The previous page was about setting up the Oracle VM Server and Oracle VM Manager software. This part is about configuring your private cloud using Oracle VM Manager.
Setting up your cloud
Now that we have the Oracle VM Servers installed, and the Oracle VM Manager ready, it is time to set up the server pool, storage, network, and of course the virtual machines. The following all takes place on the Oracle VM Manager web interface. This is located at http://<your ovmm server>:7001/ovm/console
First discover your servers. Remember that I advised to keep the password for the OVS Agent the same on all servers: this makes the discovery less work. In the hardware Section, right click Unassigned Servers and chose Discover Servers. In this screen you can fill in the IP-range of where the VM Servers are located, and fill in the OVS Agent’s password for all servers.
After the discovery, your Oracle VM Server nodes can be found under the “Unassigned Servers” section on the Hardware page.
Now it is time to create the Server Pool. In this example I make a non-clustered server pool, consisting of all my current server machines. In the Hardware section, right click on Resources and select Create Server Pool to create a Server Pool.
Now that we have a Server Pool , we need some storage. In the Home screen, select the Repository tab and create a new Repository. In my example I use NFS network storage.
This repository must be presented (“mounted”) on your Oracle VM Servers in your Server Pool. Note that therefore the NFS storage server must be resolvable and accessible from the servers in your Server Pool. The final result is a Server Pool with assigned storage!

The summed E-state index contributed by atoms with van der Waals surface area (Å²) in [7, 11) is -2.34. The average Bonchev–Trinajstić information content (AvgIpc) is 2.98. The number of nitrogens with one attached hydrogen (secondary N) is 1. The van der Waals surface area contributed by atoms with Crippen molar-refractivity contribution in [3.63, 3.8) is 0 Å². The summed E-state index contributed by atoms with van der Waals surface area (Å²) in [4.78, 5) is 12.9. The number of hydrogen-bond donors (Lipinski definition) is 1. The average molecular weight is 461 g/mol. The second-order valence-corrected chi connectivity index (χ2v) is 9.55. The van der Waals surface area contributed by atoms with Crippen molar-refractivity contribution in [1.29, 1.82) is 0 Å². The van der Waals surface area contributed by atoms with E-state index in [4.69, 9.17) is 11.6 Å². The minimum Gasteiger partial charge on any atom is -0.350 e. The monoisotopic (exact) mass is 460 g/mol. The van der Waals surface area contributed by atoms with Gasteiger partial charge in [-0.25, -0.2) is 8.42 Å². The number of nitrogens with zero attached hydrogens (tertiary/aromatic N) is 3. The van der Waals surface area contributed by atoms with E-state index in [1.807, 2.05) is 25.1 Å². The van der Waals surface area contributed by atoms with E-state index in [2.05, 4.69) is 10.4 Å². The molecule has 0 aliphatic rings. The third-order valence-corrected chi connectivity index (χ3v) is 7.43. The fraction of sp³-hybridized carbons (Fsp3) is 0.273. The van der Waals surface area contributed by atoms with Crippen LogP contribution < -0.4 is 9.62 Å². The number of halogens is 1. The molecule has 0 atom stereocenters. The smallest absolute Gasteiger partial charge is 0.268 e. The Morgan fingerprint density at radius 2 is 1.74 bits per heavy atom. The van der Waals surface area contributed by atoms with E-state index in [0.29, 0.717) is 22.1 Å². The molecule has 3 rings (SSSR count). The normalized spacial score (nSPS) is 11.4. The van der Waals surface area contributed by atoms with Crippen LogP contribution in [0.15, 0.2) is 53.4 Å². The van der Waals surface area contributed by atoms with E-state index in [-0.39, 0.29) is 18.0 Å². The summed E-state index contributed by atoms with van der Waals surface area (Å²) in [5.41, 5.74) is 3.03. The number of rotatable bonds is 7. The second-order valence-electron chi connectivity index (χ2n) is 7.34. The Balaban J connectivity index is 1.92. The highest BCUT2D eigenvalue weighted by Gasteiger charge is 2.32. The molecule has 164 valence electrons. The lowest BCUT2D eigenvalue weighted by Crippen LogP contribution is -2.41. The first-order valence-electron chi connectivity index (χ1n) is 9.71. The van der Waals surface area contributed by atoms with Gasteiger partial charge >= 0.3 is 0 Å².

In my example, I use old disused hardware (obsolete laptops). These machines only have one NIC. I therefore have only one network configured in my private cloud. To make this network available to the virtual machines, you have to assign this network to virtual machines. Go in the Hardware screen to Networks and edit your network (in my case “192168.11.0′). You have to enable “Virtual Machine’ (and of course assign it to your servers if you hadn’t done so already).
Server Pool policy
You can assign policies to your Server Pool. There are two of them. I’m especially fond of the Distributed Power Management policy which basically consolidates your running virtual machines on as least hardware as possible, and shutting down server nodes when they are not needed (and starting them again when they are needed). This is the reason you should enable Wake-On-LAN on your Oracle VM Servers. If you dont have Wake-On-LAN, you shouldn’t use this policy! You can enable policies by right clicking your Server Pool and choosing ”Edit Policies”.
So know you have your own private cloud. But it isn’t doing much yet. On the next page I will continue with importing Oracle’s VM templates which are available from Oracle’s eDelivery site.